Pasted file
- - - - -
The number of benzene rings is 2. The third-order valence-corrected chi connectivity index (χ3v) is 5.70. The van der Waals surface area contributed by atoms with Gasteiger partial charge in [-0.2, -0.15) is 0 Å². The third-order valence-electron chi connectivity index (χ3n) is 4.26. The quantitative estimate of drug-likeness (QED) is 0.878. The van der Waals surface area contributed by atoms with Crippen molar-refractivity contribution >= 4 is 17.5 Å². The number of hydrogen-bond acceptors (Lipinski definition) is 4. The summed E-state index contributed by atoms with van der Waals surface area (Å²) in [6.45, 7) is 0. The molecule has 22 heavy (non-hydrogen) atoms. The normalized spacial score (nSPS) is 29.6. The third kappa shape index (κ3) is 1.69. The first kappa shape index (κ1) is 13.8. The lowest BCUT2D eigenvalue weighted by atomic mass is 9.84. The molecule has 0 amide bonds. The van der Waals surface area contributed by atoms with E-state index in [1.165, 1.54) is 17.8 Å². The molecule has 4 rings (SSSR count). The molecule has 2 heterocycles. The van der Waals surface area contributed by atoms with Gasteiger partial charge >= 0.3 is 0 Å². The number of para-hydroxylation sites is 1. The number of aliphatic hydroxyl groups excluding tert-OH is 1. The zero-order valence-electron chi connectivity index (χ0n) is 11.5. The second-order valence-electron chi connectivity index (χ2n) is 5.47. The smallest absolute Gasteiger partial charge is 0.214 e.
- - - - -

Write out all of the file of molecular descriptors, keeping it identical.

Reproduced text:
The number of benzene rings is 2. The third-order valence-corrected chi connectivity index (χ3v) is 5.70. The van der Waals surface area contributed by atoms with Gasteiger partial charge in [-0.2, -0.15) is 0 Å². The third-order valence-electron chi connectivity index (χ3n) is 4.26. The quantitative estimate of drug-likeness (QED) is 0.878. The van der Waals surface area contributed by atoms with Crippen molar-refractivity contribution >= 4 is 17.5 Å². The number of hydrogen-bond acceptors (Lipinski definition) is 4. The summed E-state index contributed by atoms with van der Waals surface area (Å²) in [6.45, 7) is 0. The molecule has 22 heavy (non-hydrogen) atoms. The normalized spacial score (nSPS) is 29.6. The third kappa shape index (κ3) is 1.69. The first kappa shape index (κ1) is 13.8. The lowest BCUT2D eigenvalue weighted by atomic mass is 9.84. The molecule has 0 amide bonds. The van der Waals surface area contributed by atoms with E-state index in [1.165, 1.54) is 17.8 Å². The molecule has 4 rings (SSSR count). The molecule has 2 heterocycles. The van der Waals surface area contributed by atoms with Gasteiger partial charge >= 0.3 is 0 Å². The number of para-hydroxylation sites is 1. The number of aliphatic hydroxyl groups excluding tert-OH is 1. The zero-order valence-electron chi connectivity index (χ0n) is 11.5. The second-order valence-electron chi connectivity index (χ2n) is 5.47. The smallest absolute Gasteiger partial charge is 0.214 e.